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Association of handgrip strength asymmetry and weakness with functional disability among middle-aged and older adults in China

Quhong Song*, Xiaoyu Shu*, Yuxiao Li*, Yanli Zhao , Jirong Yue

Department of Geriatrics and National Clinical Research Center for Geriatrics, West China Hospital, Sichuan University, Chengdu, Sichuan, China
* Joint first authorship.

DOI: 10.7189/jogh.14.04047

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Abstract

Background

Little is known about the association of handgrip strength (HGS) asymmetry with functional disability in China. We aimed to examine the individual and combined association of HGS asymmetry and weakness with functional disability among middle-aged and older Chinese adults.

Methods

We included participants aged ≥45 years from two waves of the China Health and Retirement Longitudinal Study (2011 and 2015). HGS weakness was defined as the maximal HGS<28 kg for men and <18 kg for women. HGS asymmetry was measured by dividing the maximal nondominant HGS (kg) by the maximal dominant HGS (kg), with the value <0.90 or >1.10 considered as asymmetry. Functional disability was assessed by activities of daily living (ADL) and instrumental activities of daily living (IADL) and was defined as encountering difficulty in completing one or more ADL/IADL tasks. The logistic regression models were used to explore the association between HGS measures and functional disability.

Results

11 950 (mean age 59.2 ± 9.6 years, 47.9% males) and 7540 (mean age 57.5 ± 8.6 years, 50.1% males) participants were included in the cross-sectional and prospective study, respectively. HGS asymmetry and weakness, individually or simultaneously, were associated with an increased prevalence of functional disability. During the four-year follow-up, 1822 (24.2%) participants had incident functional disability. The separate exposure to HGS asymmetry (odds ratio (OR) = 1.18; 95% confidence interval (CI) = 1.05–1.32) or weakness (OR = 1.59; 95% CI = 1.30–1.95) was independently associated with functional disability. For combined associations, those with both weakness and asymmetry showed the greatest risk of new-onset functional disability (OR = 1.91; 95% CI = 1.45–2.52).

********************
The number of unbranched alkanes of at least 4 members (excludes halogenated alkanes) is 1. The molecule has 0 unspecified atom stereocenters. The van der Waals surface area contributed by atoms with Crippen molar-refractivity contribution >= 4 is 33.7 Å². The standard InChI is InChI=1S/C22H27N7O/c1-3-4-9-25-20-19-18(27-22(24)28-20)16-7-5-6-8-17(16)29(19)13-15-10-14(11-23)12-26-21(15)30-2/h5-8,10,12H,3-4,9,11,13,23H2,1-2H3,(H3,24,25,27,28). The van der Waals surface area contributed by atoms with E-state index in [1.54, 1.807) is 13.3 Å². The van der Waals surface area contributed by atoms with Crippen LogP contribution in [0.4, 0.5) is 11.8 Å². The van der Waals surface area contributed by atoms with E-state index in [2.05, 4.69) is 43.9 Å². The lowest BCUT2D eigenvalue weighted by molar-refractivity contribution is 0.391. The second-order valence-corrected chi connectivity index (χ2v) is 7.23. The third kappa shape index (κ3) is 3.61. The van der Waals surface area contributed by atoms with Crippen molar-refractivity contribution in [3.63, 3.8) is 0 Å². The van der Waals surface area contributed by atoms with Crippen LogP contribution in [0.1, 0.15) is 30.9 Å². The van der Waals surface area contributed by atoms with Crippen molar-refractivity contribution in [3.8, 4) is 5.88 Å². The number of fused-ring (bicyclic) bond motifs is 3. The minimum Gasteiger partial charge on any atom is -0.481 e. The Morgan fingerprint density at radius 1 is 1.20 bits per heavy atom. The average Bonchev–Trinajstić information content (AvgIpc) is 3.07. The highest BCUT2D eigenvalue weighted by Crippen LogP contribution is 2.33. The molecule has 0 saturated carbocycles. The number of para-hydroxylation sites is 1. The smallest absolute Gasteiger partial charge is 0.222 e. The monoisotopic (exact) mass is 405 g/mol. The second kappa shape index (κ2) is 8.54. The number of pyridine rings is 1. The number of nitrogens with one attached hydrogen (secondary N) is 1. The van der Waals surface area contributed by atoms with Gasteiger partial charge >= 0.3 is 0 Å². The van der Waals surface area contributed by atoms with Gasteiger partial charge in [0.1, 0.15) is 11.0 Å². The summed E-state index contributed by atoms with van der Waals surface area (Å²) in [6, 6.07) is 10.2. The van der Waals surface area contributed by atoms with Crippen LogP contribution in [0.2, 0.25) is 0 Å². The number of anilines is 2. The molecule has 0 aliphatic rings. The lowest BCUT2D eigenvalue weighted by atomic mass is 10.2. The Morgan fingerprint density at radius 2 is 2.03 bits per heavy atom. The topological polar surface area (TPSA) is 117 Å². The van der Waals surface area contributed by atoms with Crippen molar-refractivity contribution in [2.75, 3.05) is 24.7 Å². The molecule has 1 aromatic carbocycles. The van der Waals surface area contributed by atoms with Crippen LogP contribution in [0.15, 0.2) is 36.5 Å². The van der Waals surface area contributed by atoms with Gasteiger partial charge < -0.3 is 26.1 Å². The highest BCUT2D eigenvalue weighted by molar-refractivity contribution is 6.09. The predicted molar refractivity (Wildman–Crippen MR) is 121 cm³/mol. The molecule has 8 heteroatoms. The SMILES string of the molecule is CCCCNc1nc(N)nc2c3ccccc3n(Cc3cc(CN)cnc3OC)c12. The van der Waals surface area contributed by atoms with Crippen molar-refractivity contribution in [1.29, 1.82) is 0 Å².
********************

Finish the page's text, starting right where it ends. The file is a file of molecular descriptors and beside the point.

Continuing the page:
Conclusions

HGS asymmetry and weakness were associated with a higher risk of functional disability. Assessing HGS asymmetry together with weakness may help to better identify those at risk of functional disability to enable early interventions.

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Functional disability, characterised by the impaired ability to perform activities required for independent living, affects around 1.3 billion people worldwide (16% of the global population) [1]. It is common among older adults, with an estimated 34.4% of the world’s population aged 60 years and above experiencing disabilities [1]. This number will continuously increase as the population ages [1]. Preserving the functional capacity that enables well-being in later life is the key to healthy aging and has become a top priority for promoting public health [2]. Functional disability can cause undesirable outcomes like depression [3], falls [4], cognitive impairment [5], hospitalisation [6], mortality [7], exerting heavy burdens on individuals, families, and society. Fortunately, functional disability is preventable and intervenable [8], and a better understanding of its underlying risk factors is vital to designing effective interventions to delay functional loss and associated negative consequences.

Adequate muscle strength is fundamental to maintaining physical functioning, and deficits in muscle function strongly predict disability [9,10]. Handgrip strength (HGS) is the simplest method for assessing muscle function in clinical practice, which can be easily measured with a handgrip dynamometer [11]. It has been reported that HGS weakness, as assessed by maximal HGS, was associated with functional limitations [10] and increased risk of other poor health outcomes (e.g. chronic morbidities, frailty, premature mortality) [12]. However, the maximal HGS alone cannot fully assess muscle function, as it exclusively involves grip force in one hand while disregarding hand dominance and hand differences [12]. The human body exhibits laterality, with a natural difference in strength between hands [13,14]. HGS asymmetry, featured by a large difference between bilateral grip strength, has recently been identified as another dimension of muscle impairment [15] and has important prognostic values [16,17]. Emerging evidence suggests that HGS asymmetry and weakness may have synergistic effects on health [1821]. Analysing those two indicators simultaneously may provide a better understanding of how different aspects of muscle function influence health.